Employees of the federal government by law are guaranteed the right to refrain from joining or assisting a union. See (federal employees generally); (postal employees). (U.S.C. stands for "United States Code.") This means that you have the right to resign from union membership, and stop paying dues.
The decision to resign or not is wholly yours. As a nonmember you would not be subject to union rules and discipline. The union would have to continue to represent you fairly and without discrimination in all matters subject to collective bargaining, contract administration, and grievance adjustment, and you could not be denied any benefits under the labor contract with your employer because of nonmembership. On the other hand, you would not have the right to vote on ratification of the contract or election of union officers, and there may be benefits provided under the union's constitution that are not available to nonmembers.
You can resign by simply submitting to your union a written letter stating that you are doing so. If you have authorized payroll deduction of your dues, you would also have to notify your employer that you wish to revoke that authorization. If you signed the authorization less than a year ago, or if it renews automatically each year, revocation may not be effective until the end of the current authorization year. It is advisable to obtain a copy of your payroll authorization and review it.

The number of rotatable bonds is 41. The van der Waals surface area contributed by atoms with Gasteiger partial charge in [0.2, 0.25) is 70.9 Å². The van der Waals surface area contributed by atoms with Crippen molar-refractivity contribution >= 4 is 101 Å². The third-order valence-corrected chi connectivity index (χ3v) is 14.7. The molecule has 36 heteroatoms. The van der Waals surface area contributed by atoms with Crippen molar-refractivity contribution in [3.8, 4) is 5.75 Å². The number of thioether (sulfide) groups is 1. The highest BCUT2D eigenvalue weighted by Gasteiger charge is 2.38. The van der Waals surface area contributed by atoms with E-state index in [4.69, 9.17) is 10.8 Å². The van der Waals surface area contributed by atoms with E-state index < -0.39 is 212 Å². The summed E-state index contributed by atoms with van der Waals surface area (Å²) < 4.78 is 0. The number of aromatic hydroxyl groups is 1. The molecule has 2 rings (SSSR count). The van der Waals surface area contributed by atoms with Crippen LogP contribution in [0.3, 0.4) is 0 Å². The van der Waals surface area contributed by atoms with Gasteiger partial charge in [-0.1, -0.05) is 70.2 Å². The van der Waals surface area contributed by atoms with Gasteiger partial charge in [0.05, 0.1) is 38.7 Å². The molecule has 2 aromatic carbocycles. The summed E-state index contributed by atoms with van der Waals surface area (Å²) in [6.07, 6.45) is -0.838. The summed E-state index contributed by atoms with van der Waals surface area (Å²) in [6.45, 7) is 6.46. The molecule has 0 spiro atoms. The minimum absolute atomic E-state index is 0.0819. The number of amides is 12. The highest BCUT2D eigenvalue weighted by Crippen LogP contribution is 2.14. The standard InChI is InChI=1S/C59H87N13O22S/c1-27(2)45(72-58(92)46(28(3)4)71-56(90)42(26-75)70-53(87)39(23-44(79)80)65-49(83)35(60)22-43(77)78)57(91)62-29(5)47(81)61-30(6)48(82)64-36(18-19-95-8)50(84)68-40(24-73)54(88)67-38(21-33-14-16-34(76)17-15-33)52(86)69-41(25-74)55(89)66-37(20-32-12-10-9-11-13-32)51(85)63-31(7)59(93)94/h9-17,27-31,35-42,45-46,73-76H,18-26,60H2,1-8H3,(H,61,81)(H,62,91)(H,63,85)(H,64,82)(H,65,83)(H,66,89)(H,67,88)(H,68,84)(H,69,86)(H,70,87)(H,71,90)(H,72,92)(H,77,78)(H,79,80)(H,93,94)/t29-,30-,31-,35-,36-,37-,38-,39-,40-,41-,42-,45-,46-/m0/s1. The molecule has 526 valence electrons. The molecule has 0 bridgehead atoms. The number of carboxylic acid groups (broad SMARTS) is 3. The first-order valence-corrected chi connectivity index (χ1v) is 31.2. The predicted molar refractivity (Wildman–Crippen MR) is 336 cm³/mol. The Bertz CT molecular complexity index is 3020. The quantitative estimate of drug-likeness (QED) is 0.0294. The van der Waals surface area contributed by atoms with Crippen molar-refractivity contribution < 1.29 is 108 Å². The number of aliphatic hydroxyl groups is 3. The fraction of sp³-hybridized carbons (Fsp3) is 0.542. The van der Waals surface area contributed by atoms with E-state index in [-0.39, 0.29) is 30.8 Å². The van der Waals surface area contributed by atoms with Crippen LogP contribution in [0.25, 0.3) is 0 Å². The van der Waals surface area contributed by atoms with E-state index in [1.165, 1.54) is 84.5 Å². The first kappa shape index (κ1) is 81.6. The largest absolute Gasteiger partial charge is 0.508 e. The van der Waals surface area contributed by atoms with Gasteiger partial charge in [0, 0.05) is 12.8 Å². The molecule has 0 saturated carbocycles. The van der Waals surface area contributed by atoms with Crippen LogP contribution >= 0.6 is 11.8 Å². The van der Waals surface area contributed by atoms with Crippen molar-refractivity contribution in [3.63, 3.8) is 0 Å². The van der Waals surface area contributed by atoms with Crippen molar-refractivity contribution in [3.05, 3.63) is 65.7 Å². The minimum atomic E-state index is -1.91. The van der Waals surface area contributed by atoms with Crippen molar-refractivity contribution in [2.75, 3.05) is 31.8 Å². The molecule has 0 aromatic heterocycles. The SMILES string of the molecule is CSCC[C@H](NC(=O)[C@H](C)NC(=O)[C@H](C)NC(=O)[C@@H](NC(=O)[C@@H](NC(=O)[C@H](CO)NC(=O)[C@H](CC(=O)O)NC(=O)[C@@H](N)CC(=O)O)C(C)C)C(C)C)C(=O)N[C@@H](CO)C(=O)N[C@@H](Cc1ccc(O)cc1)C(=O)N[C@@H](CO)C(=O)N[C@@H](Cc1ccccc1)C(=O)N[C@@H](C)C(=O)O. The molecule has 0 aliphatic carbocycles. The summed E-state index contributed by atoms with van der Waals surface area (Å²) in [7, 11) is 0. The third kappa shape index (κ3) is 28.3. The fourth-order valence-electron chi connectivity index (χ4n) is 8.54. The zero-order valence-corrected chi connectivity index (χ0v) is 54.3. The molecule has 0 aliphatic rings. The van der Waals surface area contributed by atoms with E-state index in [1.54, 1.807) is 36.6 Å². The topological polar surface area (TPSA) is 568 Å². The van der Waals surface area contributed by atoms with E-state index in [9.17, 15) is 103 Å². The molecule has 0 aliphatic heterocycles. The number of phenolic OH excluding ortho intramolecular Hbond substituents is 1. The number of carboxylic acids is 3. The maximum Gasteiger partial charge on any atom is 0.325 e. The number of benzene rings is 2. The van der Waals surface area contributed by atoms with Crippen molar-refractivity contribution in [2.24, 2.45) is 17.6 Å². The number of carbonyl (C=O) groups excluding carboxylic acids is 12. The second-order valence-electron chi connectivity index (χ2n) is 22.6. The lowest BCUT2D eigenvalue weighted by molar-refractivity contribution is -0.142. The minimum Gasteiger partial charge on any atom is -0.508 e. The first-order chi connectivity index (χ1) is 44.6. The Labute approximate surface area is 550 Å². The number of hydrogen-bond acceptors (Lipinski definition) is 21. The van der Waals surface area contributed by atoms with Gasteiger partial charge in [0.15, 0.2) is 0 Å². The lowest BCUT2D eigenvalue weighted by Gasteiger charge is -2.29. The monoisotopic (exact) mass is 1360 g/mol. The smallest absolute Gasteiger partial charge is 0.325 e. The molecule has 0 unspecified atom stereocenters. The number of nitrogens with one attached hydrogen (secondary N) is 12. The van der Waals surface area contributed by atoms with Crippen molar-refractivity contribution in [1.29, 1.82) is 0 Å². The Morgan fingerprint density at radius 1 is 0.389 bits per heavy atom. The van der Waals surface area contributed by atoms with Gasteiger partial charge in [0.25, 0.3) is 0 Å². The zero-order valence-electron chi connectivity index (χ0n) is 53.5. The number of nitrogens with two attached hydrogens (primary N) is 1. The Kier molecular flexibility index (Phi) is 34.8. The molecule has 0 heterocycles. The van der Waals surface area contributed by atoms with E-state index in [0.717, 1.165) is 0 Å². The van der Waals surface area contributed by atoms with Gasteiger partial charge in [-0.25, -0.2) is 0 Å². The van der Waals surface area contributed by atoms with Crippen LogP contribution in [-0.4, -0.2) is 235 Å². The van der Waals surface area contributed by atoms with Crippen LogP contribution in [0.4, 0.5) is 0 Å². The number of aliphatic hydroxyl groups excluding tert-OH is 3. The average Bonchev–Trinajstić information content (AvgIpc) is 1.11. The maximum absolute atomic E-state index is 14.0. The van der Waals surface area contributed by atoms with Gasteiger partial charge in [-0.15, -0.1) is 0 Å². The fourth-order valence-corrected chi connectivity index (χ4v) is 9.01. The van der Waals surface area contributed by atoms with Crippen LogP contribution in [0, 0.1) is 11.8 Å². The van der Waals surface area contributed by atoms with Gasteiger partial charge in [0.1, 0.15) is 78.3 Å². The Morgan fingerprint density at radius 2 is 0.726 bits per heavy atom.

If you decide to resign, and your union or employer refuses to honor
your resignation, you would be entitled to file unfair labor practice charges against them with the Federal Labor Relations Authority (federal employees generally) or the National Labor Relations Board (postal employees only). However, you should be aware that claims concerning conduct that occurs more than six months prior to the filing of charges may be time barred, so it is important to pursue claims promptly.